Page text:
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Muons Meet the Maya
Science News ^ | Week of Dec. 8, 2007 | Betsy Mason

Posted on 12/09/2007 7:31:44 PM PST by neverdem

Physicists explore subatomic particle strategy for revealing archaeological secrets

At its most glamorous, the life of an experimental high-energy physicist consists of smashing obscure subatomic particles with futuristic-sounding names into each other to uncover truths about the universe—using science's biggest, most expensive toys in exciting locations such as Switzerland or Illinois. But it takes a decade or two to plan and build multibillion-dollar atom smashers. While waiting, what's a thrill-seeking physicist to do?

How about using some of the perfectly good, and completely free, subatomic particles that rain down on Earth from space every day to peek inside something really big and mysterious, like, say, a Mayan pyramid? That's exactly what physicist Roy Schwitters of the University of Texas at Austin is preparing to do.

High-energy particles known as muons, which are born of cosmic radiation, have ideal features for creating images of very large or dense objects. Muons easily handle situations that hinder other imaging techniques. Ground-penetrating radar, for instance, can reach only 30 meters below the surface under ideal conditions. And seismic reflection, another method, doesn't fare well in a complex medium. With muons, all you need is a way to capture them and analyze their trajectories.

Besides probing pyramids in Belize and Mexico, physicists are applying the muon method to studying active volcanoes and detecting nuclear materials. The concept sounds out of this world, but it's really quite simple. When cosmic rays hit the Earth's atmosphere, collisions with the nuclei of air atoms spawn subatomic particles called pions that quickly decay into muons that continue along the same path. Many of the muons survive long enough to penetrate the Earth's surface. Because of their high energy, the particles can easily pass through great volumes of rock or metal or whatever else they encounter. However, they are deflected...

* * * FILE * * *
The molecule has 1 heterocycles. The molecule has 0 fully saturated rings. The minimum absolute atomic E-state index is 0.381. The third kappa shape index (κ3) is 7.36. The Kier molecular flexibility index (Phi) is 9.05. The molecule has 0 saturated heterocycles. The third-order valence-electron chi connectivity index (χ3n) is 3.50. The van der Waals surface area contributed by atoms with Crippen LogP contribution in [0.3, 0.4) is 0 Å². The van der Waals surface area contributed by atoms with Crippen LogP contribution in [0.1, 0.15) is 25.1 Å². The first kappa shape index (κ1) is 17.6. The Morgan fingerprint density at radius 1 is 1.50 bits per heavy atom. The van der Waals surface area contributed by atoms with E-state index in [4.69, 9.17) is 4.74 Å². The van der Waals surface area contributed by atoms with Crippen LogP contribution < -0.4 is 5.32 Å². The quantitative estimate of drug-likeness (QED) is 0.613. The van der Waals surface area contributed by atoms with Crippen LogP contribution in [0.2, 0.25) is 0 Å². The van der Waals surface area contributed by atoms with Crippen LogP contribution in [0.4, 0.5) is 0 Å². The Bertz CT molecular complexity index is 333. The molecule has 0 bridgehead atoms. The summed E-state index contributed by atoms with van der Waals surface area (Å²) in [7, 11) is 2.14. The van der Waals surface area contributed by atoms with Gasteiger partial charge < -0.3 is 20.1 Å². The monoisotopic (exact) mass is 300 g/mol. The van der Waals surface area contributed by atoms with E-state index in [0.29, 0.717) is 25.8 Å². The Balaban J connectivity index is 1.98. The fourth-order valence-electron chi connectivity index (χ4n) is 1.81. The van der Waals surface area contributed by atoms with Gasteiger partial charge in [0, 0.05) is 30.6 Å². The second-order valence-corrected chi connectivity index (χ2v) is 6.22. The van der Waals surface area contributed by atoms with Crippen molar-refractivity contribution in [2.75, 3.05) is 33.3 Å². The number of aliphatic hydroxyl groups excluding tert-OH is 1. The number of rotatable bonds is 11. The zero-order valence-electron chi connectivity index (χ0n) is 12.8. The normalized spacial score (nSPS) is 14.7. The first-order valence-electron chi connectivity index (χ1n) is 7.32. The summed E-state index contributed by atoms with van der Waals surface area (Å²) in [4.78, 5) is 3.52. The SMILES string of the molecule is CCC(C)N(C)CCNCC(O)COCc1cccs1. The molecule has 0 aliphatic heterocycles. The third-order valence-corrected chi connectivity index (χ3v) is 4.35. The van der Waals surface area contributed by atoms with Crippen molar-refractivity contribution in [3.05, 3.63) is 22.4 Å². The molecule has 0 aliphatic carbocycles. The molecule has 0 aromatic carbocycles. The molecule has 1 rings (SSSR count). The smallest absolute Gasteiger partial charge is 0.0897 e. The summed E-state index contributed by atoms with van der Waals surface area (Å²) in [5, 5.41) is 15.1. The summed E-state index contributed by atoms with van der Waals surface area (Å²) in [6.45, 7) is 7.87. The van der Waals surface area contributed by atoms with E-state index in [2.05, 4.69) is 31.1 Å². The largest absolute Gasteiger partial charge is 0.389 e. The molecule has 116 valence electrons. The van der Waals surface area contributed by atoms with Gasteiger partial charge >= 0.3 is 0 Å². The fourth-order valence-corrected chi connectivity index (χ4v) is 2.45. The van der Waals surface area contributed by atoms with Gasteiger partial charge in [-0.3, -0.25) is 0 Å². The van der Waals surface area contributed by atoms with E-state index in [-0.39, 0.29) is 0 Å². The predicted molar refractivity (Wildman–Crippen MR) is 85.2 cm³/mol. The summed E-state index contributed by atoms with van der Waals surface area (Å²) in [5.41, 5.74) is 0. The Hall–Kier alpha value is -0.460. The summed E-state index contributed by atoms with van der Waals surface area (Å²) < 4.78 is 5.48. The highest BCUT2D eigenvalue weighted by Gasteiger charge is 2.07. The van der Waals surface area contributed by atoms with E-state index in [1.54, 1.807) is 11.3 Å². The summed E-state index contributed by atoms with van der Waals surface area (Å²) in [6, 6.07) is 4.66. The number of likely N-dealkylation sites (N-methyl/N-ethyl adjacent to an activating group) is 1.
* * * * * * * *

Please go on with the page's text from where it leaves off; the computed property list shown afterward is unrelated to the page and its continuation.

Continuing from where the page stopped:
(Excerpt) Read more at sciencenews.org ...


TOPICS: Culture/Society; Government; News/Current Events
KEYWORDS: fromtheplanetkolab; godsgravesglyphs; maya; muons; physics; stargatesg1; subatomicparticles

SUBATOMIC ARCHAEOLOGY. Physicists plan to use muons generated by cosmic rays to probe the interior of the Pyramid of the Sun at Teotihuacán.
iStockphoto
1 posted on 12/09/2007 7:31:45 PM PST by neverdem
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To: neverdem

Teotihuacán has not been proved to be Mayan. It pre-dates the Mayan civilization.


2 posted on 12/09/2007 7:36:41 PM PST by P8riot (I carry a gun because I can't carry a cop.)
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To: neverdem

I think we could find a few military applications for this technology, dontcha think?


3 posted on 12/09/2007 7:48:00 PM PST by ari-freedom (Happy Chanuka! Itís just another ordinary miracle today.)
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To: neverdem; MotleyGirl70; Cagey; Mr. Brightside

I don’t mind the muouns.


4 posted on 12/09/2007 7:50:10 PM PST by Larry Lucido (Hunter 2008)
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To: neverdem

“With muons, all you need is a way to capture them and analyze their trajectories.”

It’s just that easy!


5 posted on 12/09/2007 7:51:56 PM PST by james500
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To: neverdem

“”It measures the track of every muon going through the vehicle,” Morris says. “In 20 seconds you can detect whether or not they have a chunk of metal that’s 4 inches by 4 inches by 4 inches. If you went a little longer, you can see something smaller.””

Or, I guess, one could detect a larger, submarine shaped chunk of metal at a further distance.


6 posted on 12/09/2007 8:14:59 PM PST by james500
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To: james500

It sounds stupid to talk about using this for mexican pyramids when we could be using this to see exactly what’s inside nuclear reactors in North Korea and Iran.

I mean... if I’m reading this correctly, this is the ultimate spy technology ever. But we’ll stick this story in the archeology section so that nobody will notice....


7 posted on 12/09/2007 8:24:27 PM PST by ari-freedom (Happy Chanuka! Itís just another ordinary miracle today.)
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To: james500

Buckaroo Bonzai


8 posted on 12/09/2007 8:24:47 PM PST by blackdog
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To: neverdem

Fascinating, thanks. Nice list of possible applications at the end of the article. What wasn’t listed, but came immediately to mind, was using muon detectors to find caves and tunnels inside mountains, such as those used by al Qaeda in Afghanistan. Seems like a perfect fit.


9 posted on 12/09/2007 8:25:40 PM PST by LibWhacker (Democrats are phony Americans)
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To: El Gato; Ernest_at_the_Beach; Robert A. Cook, PE; lepton; LadyDoc; jb6; tiamat; PGalt; Dianna; ...
Cancer and schizophrenia linked

Cutting Greenhouse Gases: Biofuels That Don't Involve Food Crops Or Microbial Fermentation

New Kind of Stem Cells Reverse Sickle Cell Anemia Here's another take.

FReepmail me if you want on or off my health and science ping list.

10 posted on 12/09/2007 8:36:20 PM PST by neverdem (Call talk radio. We need a Constitutional Amendment for Congressional term limits. Let's Roll!)
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To: neverdem

The never ending quest for unobtainium ..........:o)


11 posted on 12/09/2007 8:44:21 PM PST by Squantos (Be polite. Be professional. But, have a plan to kill everyone you meet. ©)
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To: Squantos